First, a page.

Smart Ways To Use Epsom Salt Around The House

Do you like your cleaning products to be cheap, non-toxic, and versatile? Or maybe you're looking for a way to quickly pep up your house plants? Epsom salt is hard on dirt while being light on your wallet and the environment. You can use it to tackle stubborn grime, plant deficiencies, and even certain pest problems. First discovered in the 1600s, Epsom salt isn't actually a type of salt at all. Instead, it's a form of magnesium sulfate. It got its name from the town of Epsom and the crystalline structure it takes on. Containing 51% water, this handy household ingredient looks a lot like coarse salt, but it won't make your counters sticky or your metal utensils rust.

Its neutral pH also renders it gentle on the hands and easy to use as a DIY soil additive. Speaking of soil, Epsom salt is naturally found in the ground. Unlike chemical cleaners and detergents, it won't cause harm to local bodies of water if it's poured down the drain or used outdoors. If used in large quantities (like in agricultural settings and mining), magnesium sulfate can affect groundwater sources. However, wise home use is unlikely to have a negative impact, as it is a basic compound in soils and water. Ready to learn all the ways you can use Epsom salt to make your plants thrive and your home sparkle? Buckle up for some bright ideas.

Remediating magnesium-deficient soils

One of the most common household uses for Epsom salt is as a natural fertilizer. Epsom salt is a pure form of magnesium sulfate, which plants need for chlorophyll production, respiration, and other key functions. Magnesium can also help plants take up and metabolize other minerals, such as phosphate. However, the science world can't establish a consensus on whether Epsom salt as a fertilizer works or not. While it's scientifically established that it can help remedy magnesium deficiencies in plants, some studies show that it only slightly helps with yielding larger blooms or more bountiful crops. However, if you have a spare bag lying around your house and your outdoor plants look like they might need a boost, it's still worth a try. What doesn't work for some gardeners might work for others. If your soil could do with some magnesium, you can sprinkle Epsom salt directly on the surface by applying just under 1/2 a teaspoon per square foot. If you want to water with it, dissolve 2 tablespoons of Epsom salt in your watering can and apply once a month.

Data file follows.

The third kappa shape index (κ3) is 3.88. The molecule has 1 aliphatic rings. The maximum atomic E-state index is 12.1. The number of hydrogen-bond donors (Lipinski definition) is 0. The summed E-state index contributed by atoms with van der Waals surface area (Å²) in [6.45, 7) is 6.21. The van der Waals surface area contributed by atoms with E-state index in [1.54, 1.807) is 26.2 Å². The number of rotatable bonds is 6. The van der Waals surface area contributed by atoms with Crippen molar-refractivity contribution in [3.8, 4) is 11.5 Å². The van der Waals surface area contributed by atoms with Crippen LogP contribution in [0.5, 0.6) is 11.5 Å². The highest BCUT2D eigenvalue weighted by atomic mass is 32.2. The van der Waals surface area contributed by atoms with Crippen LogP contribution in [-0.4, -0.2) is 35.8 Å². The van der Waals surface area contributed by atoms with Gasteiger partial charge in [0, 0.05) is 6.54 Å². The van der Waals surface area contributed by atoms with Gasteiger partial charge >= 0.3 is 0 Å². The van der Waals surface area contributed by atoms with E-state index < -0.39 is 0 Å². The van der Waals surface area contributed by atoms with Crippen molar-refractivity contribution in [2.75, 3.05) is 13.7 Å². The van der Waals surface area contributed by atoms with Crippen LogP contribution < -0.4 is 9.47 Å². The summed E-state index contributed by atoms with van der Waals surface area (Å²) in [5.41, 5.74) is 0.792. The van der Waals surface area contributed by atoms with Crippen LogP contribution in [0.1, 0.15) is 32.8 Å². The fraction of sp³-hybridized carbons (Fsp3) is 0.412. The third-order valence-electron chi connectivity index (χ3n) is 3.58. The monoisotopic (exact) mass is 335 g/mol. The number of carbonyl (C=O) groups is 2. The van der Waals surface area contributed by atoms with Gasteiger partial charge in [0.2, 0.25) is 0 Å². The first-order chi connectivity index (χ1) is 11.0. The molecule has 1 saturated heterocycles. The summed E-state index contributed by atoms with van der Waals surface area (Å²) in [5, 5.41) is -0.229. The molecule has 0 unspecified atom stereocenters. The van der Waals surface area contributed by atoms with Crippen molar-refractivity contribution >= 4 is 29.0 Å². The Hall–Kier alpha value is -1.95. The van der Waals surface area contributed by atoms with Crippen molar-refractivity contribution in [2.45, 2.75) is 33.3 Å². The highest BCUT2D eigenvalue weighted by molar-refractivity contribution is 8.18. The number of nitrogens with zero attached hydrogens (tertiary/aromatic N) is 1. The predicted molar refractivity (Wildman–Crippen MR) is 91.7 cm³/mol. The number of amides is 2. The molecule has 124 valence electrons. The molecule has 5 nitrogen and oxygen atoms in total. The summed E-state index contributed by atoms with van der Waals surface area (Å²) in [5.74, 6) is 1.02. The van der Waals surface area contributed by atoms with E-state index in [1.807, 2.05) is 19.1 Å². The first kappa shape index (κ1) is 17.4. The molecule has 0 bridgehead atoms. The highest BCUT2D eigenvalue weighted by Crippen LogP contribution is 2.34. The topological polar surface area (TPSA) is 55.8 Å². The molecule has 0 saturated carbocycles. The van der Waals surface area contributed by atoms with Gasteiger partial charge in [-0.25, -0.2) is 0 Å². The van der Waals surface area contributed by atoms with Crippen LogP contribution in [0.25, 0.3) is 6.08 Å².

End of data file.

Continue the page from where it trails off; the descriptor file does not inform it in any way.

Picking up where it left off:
But before you bust out that box of Epsom salt and start sprinkling it around your plants, there are a few things to be aware of. Firstly, it is possible (and easy) to give plants too much magnesium. Excessively high levels of magnesium in the soil can cause multiple problems. It can trigger nutrient lockout, depriving plants of other essential elements like boron and manganese, and impact root microbial activity.

So how do you avoid this? The best way is to get your soil tested. You can do so by sending a sample to a nearby extension office, which you can look up here. If your plants are showing signs of what you think might be a magnesium deficiency, sending a sample for testing will reveal exactly what's going on in your ground. Magnesium deficiencies aren't all that common, but they can crop up in sandy or acidic soil, or ground that's been over-cultivated.

As a foliar spray

Another way you can use Epsom salt on your plants is via foliar feeding. To make a basic foliar feed, simply dissolve 1 tablespoon of Epsom salt per gallon of water. Spray this on affected plants twice per month. 

If you're not familiar with the concept, foliar feeding is the practice of spraying essential nutrients onto plant leaves and stems to address deficiencies. The advantage of this approach is that you can help correct the plant's nutrient levels faster than by feeding the soil. In fact, this has been proven to work more efficiently than simply adding Epsom salt to the soil. That's because the salt is water-soluble. Thanks to this, it's a fast-release form of magnesium sulfate, which can have a downside in soil. Unlike slow-release sources of nutrients, such as compost, water-soluble forms can easily leach away after a heavy rain or a bout of overwatering. If you want to address magnesium deficiencies long-term, incorporating slow-release sources into your soil can be a better solution. But for a fast fix, Epsom salt in a foliar spray can yield snappy results without the worry of the magnesium washing away.